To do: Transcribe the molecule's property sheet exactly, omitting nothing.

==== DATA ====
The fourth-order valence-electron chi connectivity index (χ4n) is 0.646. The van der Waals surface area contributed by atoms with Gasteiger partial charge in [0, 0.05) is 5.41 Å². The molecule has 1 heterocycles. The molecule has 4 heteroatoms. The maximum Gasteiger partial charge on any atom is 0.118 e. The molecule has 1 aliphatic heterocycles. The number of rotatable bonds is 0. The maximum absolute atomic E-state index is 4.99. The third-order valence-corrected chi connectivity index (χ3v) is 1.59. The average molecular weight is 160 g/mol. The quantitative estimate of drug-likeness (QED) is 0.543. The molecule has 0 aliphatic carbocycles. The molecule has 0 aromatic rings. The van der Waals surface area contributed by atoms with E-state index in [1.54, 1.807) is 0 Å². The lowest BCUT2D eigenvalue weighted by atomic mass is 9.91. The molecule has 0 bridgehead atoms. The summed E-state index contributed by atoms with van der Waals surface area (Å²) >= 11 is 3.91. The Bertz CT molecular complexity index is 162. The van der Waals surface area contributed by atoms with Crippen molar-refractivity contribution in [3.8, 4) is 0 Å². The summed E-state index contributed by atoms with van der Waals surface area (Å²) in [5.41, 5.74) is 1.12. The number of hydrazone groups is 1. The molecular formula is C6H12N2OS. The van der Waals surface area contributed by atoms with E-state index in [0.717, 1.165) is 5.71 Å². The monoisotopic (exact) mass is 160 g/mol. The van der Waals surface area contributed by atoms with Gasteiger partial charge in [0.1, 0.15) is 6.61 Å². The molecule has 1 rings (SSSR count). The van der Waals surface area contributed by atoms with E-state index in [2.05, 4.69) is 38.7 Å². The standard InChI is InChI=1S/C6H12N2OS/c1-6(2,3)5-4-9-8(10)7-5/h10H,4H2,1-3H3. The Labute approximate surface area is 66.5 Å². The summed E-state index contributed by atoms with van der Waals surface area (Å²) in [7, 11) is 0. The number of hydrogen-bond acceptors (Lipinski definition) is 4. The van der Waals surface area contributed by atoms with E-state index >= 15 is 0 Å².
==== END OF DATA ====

The fourth-order valence-electron chi connectivity index (χ4n) is 0.646. The van der Waals surface area contributed by atoms with Gasteiger partial charge in [0, 0.05) is 5.41 Å². The molecule has 1 heterocycles. The molecule has 4 heteroatoms. The maximum Gasteiger partial charge on any atom is 0.118 e. The molecule has 1 aliphatic heterocycles. The number of rotatable bonds is 0. The maximum absolute atomic E-state index is 4.99. The third-order valence-corrected chi connectivity index (χ3v) is 1.59. The average molecular weight is 160 g/mol. The quantitative estimate of drug-likeness (QED) is 0.543. The molecule has 0 aliphatic carbocycles. The molecule has 0 aromatic rings. The van der Waals surface area contributed by atoms with E-state index in [1.54, 1.807) is 0 Å². The lowest BCUT2D eigenvalue weighted by atomic mass is 9.91. The molecule has 0 bridgehead atoms. The summed E-state index contributed by atoms with van der Waals surface area (Å²) >= 11 is 3.91. The Bertz CT molecular complexity index is 162. The van der Waals surface area contributed by atoms with Crippen molar-refractivity contribution in [3.8, 4) is 0 Å². The summed E-state index contributed by atoms with van der Waals surface area (Å²) in [5.41, 5.74) is 1.12. The number of hydrazone groups is 1. The molecular formula is C6H12N2OS. The van der Waals surface area contributed by atoms with E-state index in [0.717, 1.165) is 5.71 Å². The monoisotopic (exact) mass is 160 g/mol. The van der Waals surface area contributed by atoms with Gasteiger partial charge in [0.1, 0.15) is 6.61 Å². The molecule has 1 rings (SSSR count). The van der Waals surface area contributed by atoms with E-state index in [2.05, 4.69) is 38.7 Å². The standard InChI is InChI=1S/C6H12N2OS/c1-6(2,3)5-4-9-8(10)7-5/h10H,4H2,1-3H3. The Labute approximate surface area is 66.5 Å². The summed E-state index contributed by atoms with van der Waals surface area (Å²) in [7, 11) is 0. The number of hydrogen-bond acceptors (Lipinski definition) is 4. The van der Waals surface area contributed by atoms with E-state index >= 15 is 0 Å².